So what am I saying? Property rights are far more complex than simply being ‘a good thing’ that ‘must be prioritized for economic development’. We need to think much more sharply about exactly when and how they should be formalized, the rules and mechanisms that should be associated with them, how to match them to specific local conceptions of property and its transmission between owners. Economic development and transformation will not be the only criteria in this: social and political stability will matter as well. In short, property rights should be dealt with as a practical issue and not an abstraction.

In the midst of a bigger issue, some odd wording

The Guardian (via Reuters) is reporting on the demonstrations in Malawi. While the political issues that underly the demonstrations deserve their own post, I noted some odd wording in Reuters’ assessment of Malawi’s recent performance:

The outburst of public anger … was directed mainly at Mutharika, a former World Bank economist who was first elected in 2004 and has presided over six years of high-pace but aid-funded economic growth.

The freeze has left a yawning hole in the budget of a country that has relied on handouts for 40% of its revenues…

If we take this at face value, and assume that Malawi’s economic growth was ‘aid-funded’ (as opposed to aid-accelerated or aid-independent), is this a bad thing? It seems that Reuters is devaluing the economic growth because it has taken advantage of external assistance, but surely if the economic growth effect of aid is greater than the volume of aid, implying some kind of multiplicative effect of aid on growth in Malawi, this is a positive. It tells us that aid can indeed improve economic performance and contribute to growth, something that most aid workers and thinkers are deeply unsure of. The statement on Malawi’s ‘reliance on handouts’ also strikes me as a little disingenuous. A little digging by the staff would have shown them that while 40% of the budget surely constitutes aid dependency, this isn’t particularly high for the region, especially considering that Malawi gets almost all of it’s aid on budget, unlike most of its neighbours, and thus has a more accurate estimate of aid dependency than others countries, for whom estimates are almost universally biased downwards. I have seen incomplete estimates of aid dependency as high as 60%.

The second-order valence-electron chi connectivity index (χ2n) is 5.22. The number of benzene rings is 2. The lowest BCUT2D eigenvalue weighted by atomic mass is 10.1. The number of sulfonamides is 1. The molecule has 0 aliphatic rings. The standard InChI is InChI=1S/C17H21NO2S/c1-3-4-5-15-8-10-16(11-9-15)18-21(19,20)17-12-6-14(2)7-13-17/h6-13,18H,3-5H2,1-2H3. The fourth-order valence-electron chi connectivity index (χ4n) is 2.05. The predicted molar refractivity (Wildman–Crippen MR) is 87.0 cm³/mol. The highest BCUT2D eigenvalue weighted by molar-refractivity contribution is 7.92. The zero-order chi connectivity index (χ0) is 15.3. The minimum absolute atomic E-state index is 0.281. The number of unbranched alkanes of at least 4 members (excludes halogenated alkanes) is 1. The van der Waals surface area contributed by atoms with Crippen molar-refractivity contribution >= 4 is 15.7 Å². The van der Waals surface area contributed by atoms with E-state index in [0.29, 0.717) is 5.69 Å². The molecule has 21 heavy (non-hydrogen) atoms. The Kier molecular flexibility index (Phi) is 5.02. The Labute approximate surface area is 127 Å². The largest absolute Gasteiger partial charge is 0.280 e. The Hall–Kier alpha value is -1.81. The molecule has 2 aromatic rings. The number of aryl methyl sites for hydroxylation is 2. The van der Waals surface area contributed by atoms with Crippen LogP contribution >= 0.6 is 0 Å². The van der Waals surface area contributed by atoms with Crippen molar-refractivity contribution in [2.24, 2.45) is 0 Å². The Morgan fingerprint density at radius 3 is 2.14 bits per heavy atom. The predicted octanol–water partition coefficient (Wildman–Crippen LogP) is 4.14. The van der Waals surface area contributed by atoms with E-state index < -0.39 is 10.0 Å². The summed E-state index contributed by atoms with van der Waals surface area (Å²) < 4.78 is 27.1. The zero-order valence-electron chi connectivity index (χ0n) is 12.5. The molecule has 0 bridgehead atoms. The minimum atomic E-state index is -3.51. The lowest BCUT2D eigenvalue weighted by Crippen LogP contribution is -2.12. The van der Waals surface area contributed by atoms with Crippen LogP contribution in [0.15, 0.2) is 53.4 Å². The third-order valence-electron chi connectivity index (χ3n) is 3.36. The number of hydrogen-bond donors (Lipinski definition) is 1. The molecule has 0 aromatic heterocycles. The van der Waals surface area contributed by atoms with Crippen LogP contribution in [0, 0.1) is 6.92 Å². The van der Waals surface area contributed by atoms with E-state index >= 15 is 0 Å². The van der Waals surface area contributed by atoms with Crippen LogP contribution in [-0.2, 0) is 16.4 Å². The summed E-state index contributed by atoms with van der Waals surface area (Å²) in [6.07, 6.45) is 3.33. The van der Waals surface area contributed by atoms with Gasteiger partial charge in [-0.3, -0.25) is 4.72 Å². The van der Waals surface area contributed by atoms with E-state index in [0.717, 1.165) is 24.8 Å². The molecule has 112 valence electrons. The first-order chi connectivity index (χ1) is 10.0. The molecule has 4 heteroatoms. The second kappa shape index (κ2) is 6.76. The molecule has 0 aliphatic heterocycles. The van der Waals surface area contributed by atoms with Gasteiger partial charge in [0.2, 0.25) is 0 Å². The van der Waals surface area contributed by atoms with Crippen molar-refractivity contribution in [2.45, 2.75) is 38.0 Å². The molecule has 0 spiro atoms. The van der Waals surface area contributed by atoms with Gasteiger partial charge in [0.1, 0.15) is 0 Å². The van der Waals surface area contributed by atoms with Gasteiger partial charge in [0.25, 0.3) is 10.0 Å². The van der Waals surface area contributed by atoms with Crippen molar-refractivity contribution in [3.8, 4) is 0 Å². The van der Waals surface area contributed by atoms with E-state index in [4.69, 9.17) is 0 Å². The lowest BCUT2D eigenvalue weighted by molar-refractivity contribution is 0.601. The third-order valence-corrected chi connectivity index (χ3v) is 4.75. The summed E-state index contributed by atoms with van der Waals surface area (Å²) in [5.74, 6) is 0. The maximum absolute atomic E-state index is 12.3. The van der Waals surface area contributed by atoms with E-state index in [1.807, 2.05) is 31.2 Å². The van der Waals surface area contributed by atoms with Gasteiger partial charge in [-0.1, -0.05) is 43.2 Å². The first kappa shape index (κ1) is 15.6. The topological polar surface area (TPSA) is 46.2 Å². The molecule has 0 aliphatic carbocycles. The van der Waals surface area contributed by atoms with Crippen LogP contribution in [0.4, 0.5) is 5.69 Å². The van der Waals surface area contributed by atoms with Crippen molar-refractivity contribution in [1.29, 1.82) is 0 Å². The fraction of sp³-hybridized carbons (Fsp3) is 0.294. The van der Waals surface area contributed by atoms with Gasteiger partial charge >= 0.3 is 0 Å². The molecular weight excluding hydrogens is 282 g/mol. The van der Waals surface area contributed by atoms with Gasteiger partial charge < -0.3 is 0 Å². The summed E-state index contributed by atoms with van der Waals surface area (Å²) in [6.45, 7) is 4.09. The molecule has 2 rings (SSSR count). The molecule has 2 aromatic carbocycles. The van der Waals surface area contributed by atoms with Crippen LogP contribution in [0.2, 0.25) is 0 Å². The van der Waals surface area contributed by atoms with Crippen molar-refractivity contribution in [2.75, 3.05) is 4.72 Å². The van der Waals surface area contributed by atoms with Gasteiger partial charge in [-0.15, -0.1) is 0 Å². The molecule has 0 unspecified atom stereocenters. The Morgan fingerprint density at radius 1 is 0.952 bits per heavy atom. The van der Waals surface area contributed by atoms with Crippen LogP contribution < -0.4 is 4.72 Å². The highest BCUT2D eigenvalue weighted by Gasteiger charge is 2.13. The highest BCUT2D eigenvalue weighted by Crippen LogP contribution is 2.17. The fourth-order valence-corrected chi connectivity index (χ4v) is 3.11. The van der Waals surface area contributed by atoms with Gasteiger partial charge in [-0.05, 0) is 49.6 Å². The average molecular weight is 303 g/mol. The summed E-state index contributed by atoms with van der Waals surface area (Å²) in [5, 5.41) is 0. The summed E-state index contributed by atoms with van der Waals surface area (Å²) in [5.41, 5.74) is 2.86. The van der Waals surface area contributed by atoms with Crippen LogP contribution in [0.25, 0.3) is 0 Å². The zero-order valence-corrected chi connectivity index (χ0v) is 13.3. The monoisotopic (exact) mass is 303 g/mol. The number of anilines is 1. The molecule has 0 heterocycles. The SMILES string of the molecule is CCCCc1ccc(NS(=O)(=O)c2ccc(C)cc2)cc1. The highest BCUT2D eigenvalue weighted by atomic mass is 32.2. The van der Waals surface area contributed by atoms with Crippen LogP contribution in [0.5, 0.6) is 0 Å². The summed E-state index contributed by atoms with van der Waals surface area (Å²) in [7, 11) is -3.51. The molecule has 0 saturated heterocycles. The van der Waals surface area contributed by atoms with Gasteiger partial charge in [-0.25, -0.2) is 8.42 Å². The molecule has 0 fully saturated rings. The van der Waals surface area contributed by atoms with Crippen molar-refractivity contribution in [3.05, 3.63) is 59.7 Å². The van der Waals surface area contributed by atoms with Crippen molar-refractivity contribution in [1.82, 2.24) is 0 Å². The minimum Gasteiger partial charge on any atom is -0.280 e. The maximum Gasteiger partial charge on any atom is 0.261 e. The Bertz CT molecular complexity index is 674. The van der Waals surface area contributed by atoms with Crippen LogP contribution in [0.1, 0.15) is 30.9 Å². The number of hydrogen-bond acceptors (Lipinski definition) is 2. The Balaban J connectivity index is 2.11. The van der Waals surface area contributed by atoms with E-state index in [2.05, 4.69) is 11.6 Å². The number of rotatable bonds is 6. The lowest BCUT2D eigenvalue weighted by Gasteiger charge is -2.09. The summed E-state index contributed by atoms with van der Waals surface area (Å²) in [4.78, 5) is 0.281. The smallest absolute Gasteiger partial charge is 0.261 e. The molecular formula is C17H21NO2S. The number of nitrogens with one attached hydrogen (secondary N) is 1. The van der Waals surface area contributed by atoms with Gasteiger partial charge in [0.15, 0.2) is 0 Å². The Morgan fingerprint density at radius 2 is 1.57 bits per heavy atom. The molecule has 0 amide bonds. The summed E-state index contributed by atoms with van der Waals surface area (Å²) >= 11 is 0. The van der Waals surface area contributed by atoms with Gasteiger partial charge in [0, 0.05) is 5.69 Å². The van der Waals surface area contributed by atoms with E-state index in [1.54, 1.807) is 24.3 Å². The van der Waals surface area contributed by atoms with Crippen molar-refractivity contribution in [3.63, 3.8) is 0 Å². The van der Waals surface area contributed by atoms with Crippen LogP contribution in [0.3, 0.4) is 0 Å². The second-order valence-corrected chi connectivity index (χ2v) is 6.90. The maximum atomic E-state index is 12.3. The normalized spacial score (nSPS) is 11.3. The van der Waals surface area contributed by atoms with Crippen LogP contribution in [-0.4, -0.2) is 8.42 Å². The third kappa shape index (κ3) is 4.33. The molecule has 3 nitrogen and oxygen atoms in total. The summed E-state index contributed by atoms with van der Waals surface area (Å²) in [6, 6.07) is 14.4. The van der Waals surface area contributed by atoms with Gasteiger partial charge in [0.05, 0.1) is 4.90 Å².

It seems to me that of all the criticisms we might wish to make of Malawi and its economic management, turning aid into growth and accurately assessing a not-astronomical aid dependency ratio should be very, very low on the list.

Tomorrow Morning I Will Not Wake Up on the African Continent

It’s been a quiet few weeks for me: no lengthy, geeky rants have been going up here, though I’m still spewing them forth in conversation. The main reason for this is that I’ve been preparing to leave my post in Zanzibar to take up a job in the greyer pastures of England – personal and professional reasons – and so have been incredibly busy. Today I put in my last day at work, and will be flying out in a few hours. I’ve lived in Africa (mainly Eastern and Southern) for six years, so this feels like the end of an era. I very rarely write anything personal on Aid Thoughts, but I couldn’t let the occasion pass without some reflections on what have been the most important and transformative years of my life.

There’s a lot that I will not miss about living in this part of the world: frequent power cuts, fuel shortages, political shenanigans and repression; smug and culturally insensitive foreigners (aid workers, diplomats, businesspeople and tourists are all sometimes to be found here – I also make occasional inadvertent trips to this territory), mzungu prices, distance from friends and family, the lack of anonymity. But I don’t want to dwell on those things just now. I would rather think about the things I love and will miss about life here.